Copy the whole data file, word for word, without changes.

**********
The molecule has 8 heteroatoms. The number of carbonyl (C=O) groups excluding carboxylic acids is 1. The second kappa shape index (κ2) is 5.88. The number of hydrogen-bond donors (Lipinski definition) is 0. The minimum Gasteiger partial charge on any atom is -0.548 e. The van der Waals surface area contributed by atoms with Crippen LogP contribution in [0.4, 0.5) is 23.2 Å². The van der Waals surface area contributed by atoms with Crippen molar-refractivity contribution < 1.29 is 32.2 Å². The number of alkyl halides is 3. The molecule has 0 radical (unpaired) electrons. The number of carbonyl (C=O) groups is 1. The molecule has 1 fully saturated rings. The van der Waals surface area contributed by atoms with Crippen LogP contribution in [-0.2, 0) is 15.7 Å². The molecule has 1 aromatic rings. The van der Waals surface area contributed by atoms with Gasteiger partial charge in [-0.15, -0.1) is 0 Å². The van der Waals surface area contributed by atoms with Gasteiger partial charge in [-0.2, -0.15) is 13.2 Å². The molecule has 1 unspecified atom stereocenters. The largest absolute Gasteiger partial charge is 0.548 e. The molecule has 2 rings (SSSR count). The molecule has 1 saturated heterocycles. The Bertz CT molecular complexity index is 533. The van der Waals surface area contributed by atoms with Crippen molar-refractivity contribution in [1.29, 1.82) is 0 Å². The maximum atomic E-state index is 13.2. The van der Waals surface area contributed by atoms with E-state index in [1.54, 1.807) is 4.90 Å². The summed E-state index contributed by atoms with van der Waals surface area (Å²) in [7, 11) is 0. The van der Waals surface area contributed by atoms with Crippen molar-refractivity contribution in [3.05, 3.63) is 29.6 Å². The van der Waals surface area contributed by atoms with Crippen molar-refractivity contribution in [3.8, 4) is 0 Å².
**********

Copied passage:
The molecule has 8 heteroatoms. The number of carbonyl (C=O) groups excluding carboxylic acids is 1. The second kappa shape index (κ2) is 5.88. The number of hydrogen-bond donors (Lipinski definition) is 0. The minimum Gasteiger partial charge on any atom is -0.548 e. The van der Waals surface area contributed by atoms with Crippen LogP contribution in [0.4, 0.5) is 23.2 Å². The van der Waals surface area contributed by atoms with Crippen molar-refractivity contribution < 1.29 is 32.2 Å². The number of alkyl halides is 3. The molecule has 0 radical (unpaired) electrons. The number of carbonyl (C=O) groups is 1. The molecule has 1 fully saturated rings. The van der Waals surface area contributed by atoms with Crippen LogP contribution in [-0.2, 0) is 15.7 Å². The molecule has 1 aromatic rings. The van der Waals surface area contributed by atoms with Gasteiger partial charge in [-0.15, -0.1) is 0 Å². The van der Waals surface area contributed by atoms with Gasteiger partial charge in [-0.2, -0.15) is 13.2 Å². The molecule has 1 unspecified atom stereocenters. The largest absolute Gasteiger partial charge is 0.548 e. The molecule has 2 rings (SSSR count). The molecule has 1 saturated heterocycles. The Bertz CT molecular complexity index is 533. The van der Waals surface area contributed by atoms with Crippen molar-refractivity contribution in [1.29, 1.82) is 0 Å². The maximum atomic E-state index is 13.2. The van der Waals surface area contributed by atoms with E-state index in [1.54, 1.807) is 4.90 Å². The summed E-state index contributed by atoms with van der Waals surface area (Å²) in [7, 11) is 0. The van der Waals surface area contributed by atoms with Crippen molar-refractivity contribution in [3.05, 3.63) is 29.6 Å². The van der Waals surface area contributed by atoms with Crippen molar-refractivity contribution in [3.8, 4) is 0 Å².